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 Collection exhibition ReseT, Second prize. Photo: Tussen kunst en kitsch, opname belvedère Heerenveen

Collection exhibition ReseT, Second prize. Photo: Tussen kunst en kitsch, opname belvedère Heerenveen

Annemarie Busschers (1970) lives and works in The Netherlands. 
She received her formal training at the Academie Minerva, the Fine Arts Academy at Hanze University Groningen in art and graphic techniques.

Busschers’ search and finds of her subjects are not random. She chooses just as her personal life develops. She started making portraits after the birth of her son, and after that she focused on children of friends and acquaintances. She kept focussing on the skin though. Later she involved grown-ups as well in her work. In these ‘mature’ works, special features acquired during life, started to emerge and were elaborated on in her paintings. Again she demonstrated her own fascination with skin. The textures and shades, irregularities, birthmarks, scars and imperfections are all replicated in unabashed detail. 

She takes photographs of her models and studies the photographs in painstaking detail. After that, she starts to ‘construct’ the face anew. They are painted, but they are also constructed in layers. Busschers' portraits are built of a variety of materials: acrylic paint, pencil, pastel, epoxy, wood, wax, paper, felt and even linen on the canvas. The result is far more powerful and textured than a portrait of mere pencil or paint or pastels on canvas or paper. Her works emerge like scientific, almost minute studies. Therefore, she only works in big formats.

The received appreciation resulted into a shift towards, as one might say, working on commission: portraying more or less famous persons. After some time, Busschers concluded that person and status hindered the creation of a portrait. 

"The art of portraying has its roots in showing important people, fondling their egos by making them more beautiful than they really are, as an accepted modus.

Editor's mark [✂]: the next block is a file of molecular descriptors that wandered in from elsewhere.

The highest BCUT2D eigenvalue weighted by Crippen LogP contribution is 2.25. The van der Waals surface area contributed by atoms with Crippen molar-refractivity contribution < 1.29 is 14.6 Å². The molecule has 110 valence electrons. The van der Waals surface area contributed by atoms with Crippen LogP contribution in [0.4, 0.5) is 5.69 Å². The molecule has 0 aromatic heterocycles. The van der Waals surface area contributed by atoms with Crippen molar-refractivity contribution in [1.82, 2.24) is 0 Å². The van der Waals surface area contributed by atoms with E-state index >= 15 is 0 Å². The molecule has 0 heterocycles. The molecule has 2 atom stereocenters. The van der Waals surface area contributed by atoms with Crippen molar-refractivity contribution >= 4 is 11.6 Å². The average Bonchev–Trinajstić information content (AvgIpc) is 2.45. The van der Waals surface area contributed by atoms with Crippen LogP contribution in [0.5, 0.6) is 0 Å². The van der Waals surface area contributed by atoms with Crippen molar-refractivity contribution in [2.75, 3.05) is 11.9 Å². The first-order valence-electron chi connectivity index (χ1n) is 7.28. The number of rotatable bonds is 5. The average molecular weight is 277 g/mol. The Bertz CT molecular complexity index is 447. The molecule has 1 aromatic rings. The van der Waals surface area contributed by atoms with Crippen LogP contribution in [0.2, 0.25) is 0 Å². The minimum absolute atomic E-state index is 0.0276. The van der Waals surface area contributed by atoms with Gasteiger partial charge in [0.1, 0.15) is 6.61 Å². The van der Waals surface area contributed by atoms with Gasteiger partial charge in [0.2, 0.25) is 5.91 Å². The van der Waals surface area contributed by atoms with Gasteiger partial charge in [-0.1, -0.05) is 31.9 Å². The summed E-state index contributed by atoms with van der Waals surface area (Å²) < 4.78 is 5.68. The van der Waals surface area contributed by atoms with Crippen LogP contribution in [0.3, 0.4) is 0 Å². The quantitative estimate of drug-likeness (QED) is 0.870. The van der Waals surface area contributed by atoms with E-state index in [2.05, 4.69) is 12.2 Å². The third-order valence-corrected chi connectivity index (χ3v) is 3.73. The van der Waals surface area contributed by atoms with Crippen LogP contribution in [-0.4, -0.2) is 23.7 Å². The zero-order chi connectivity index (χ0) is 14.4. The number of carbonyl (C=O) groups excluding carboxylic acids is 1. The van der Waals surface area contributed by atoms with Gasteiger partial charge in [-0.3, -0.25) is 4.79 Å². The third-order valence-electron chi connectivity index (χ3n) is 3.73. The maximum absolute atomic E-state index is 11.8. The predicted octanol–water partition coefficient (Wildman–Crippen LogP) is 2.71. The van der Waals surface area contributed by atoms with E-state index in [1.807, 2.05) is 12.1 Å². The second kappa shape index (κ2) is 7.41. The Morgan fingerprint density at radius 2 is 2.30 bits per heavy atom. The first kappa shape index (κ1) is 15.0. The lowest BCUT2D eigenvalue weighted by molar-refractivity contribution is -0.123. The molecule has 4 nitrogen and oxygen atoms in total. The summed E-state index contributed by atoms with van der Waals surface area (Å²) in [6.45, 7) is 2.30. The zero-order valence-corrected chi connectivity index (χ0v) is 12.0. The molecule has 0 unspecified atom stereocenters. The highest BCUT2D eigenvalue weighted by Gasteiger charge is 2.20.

Externalities are not being shown prettier as they really are. But still, regarding portraying kings and important people, not much has changed since Goya’s days, we still focus on the ego and status."

Historically, portraiture has been subject to working on commission, status and expectations of the portrayed. Independency, which Busschers regards for as a prerequisite, was jeopardized. Therefore, after a few years, she chose again for the anonymous portraits in which she autonomously could use faces for her work.

Ultimately, she portrayed herself. In a difficult, emotional period, she could do nothing else, but painting her own feelings, emotions and frame of mind on the canvas. That resulted in some very moving paintings.

Until recently, Busschers worked again with, for the public, unknown faces. However the stories, illnesses or abnormalities that accompany these people, are important and form an essential part of her fascination. She doesn’t overdraw though. Her skills vary in these works: quick, accurate yet again punctilious and multi-layered. Whatever the portrait needs, she uses her great mastering of skills in a broad variety of techniques.

Nowadays, Busschers discovered a new subtheme in her portraits: making portraits as objects, by reconstructing study materials towards a living face. 

"Society demands everybody to behave and look in a way that is regarded as ‘normal’. So physical deficiencies are being cut away by plastic surgeons and mental imperfections by psychiatrists. This behaviour denies the real person that lies beneath.

In my portrait work, initially I focused on the skin, later I moved on to ego and mental and finally on psychological imperfections. Nowadays I study physical deformations, in which the prosthesis-industry is trying to give people an indistinct (normal) life.
My models consist of patients, but also of people in my direct proximity. In some cases the sensitive private information demands

an anonymisation of the person involved. Therefore, but even in general, I characterize my portraits as ‘nameless icons’. I do not wish to hurt or harm these persons, but instead focus on the unique strength of the portrayed trying to be himself or herself."

1970 's-Hertogenbosch, The Netherlands

Academie Minerva, the Fine Arts Academy at Hanze University Groningen,
Art and graphic techniques. 1991- 1996

2013 Museum Belvedere, Heerenveen. Collection exhibition ReseT, Second prize
2013 Nomination Wessel Gansfortprize, Groningen

2003 Participation Koninklijke prijs voor de Vrije Schilderkunst, Amsterdam (2th round)
2005 Selected for exhibition BP Award 2005, National Portrait Gallery, London
2006 Selected for exhibition BP Award 2006, National Portrait Gallery, London
2006 Egberts prize 2007, Groningen, first prize
2008 Selected for exhibition BP Award 2008, National Portrait Gallery, London

Medical center, Groningen 2003
Mural Painting 'Fivelingo' Appingedam 2006
Mural Painting, Stichting limor, Veendam 2011
For Infinity: 400 Years of Science 2014